Loudoun Heights is the second highest mountain overlooking Harpers Ferry, hugging the Shenandoah River along its base. The north face of the mountain is a 900-foot vertical drop - the steepest bluff surrounding Harpers Ferry. It is named after Loudoun County, Virginia.
Southern forces under Col. Thomas Jonathan Jackson were the first to occupy Loudoun Heights. In the spring of 1861, Jackson ordered the construction of three infantry blockhouses on the mountain summit. The stone foundation remains of those blockhouses still remain today, hidden in a rugged wilderness that has helped preserve them.
During the Battle of Harpers Ferry (September 12-15, 1862), Maj. Gen. John G. Walker's Confederate division, numbering about 4,000 men, seized Loudoun Heights in accordance with General Lee's Special Orders 191. Walker encountered no resistance, as the Federals determined Loudoun Heights could do them no harm. They reasoned incorrectly. Jackson ordered cannon planted on the mountain, and in defiance of gravity, the Confederates hauled four guns to the mountain's crest. When bombardment commenced on September 13, the Loudoun Heights cannon caused more damage and harm to the Unionists holding Bolivar Heights and Camp Hill than any other Rebel position due to the elevation and near proximity of Loudoun Heights.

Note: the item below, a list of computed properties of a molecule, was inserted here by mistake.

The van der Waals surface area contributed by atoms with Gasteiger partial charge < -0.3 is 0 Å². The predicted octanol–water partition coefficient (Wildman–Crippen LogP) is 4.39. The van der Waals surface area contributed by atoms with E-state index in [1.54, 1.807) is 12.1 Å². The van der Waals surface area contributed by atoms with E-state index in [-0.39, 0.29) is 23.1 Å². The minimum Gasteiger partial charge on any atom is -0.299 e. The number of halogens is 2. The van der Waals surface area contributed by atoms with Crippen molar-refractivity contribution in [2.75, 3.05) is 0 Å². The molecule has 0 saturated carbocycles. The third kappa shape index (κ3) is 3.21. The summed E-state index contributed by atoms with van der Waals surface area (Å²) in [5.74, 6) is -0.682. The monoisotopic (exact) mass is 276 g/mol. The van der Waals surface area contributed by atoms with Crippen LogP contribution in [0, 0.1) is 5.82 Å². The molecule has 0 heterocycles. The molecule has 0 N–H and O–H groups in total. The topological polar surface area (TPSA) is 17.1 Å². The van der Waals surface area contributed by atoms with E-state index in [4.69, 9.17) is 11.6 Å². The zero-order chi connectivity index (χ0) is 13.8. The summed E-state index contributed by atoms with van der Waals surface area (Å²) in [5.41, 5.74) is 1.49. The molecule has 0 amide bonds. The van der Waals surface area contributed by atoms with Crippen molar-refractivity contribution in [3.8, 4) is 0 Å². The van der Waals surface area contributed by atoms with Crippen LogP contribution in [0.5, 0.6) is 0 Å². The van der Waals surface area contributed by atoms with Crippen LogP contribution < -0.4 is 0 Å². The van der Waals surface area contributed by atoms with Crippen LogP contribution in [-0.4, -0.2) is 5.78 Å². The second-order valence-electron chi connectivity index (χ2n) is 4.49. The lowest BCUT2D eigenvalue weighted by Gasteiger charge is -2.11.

Following the Battle of Antietam and the Union reoccupation of Harpers Ferry in late September, 1862, Loudoun Heights became an extensive temporary campground for a portion of the Army of the Potomac. The place was miserable for camping, with limited water, steep slopes, boulder-strewn crests, and primitive roads. Remnants of these campgrounds still exist, but are inaccessible due to the rugged terrain.
During the fall occupation of 1862, the Union army denuded the upper third of Loudoun Heights, making its crest bald and forlorn in appearance. By early November, the Federals had abandoned the mountain, and it never again played a significant role, as it fell under the big U.S. guns on Maryland Heights.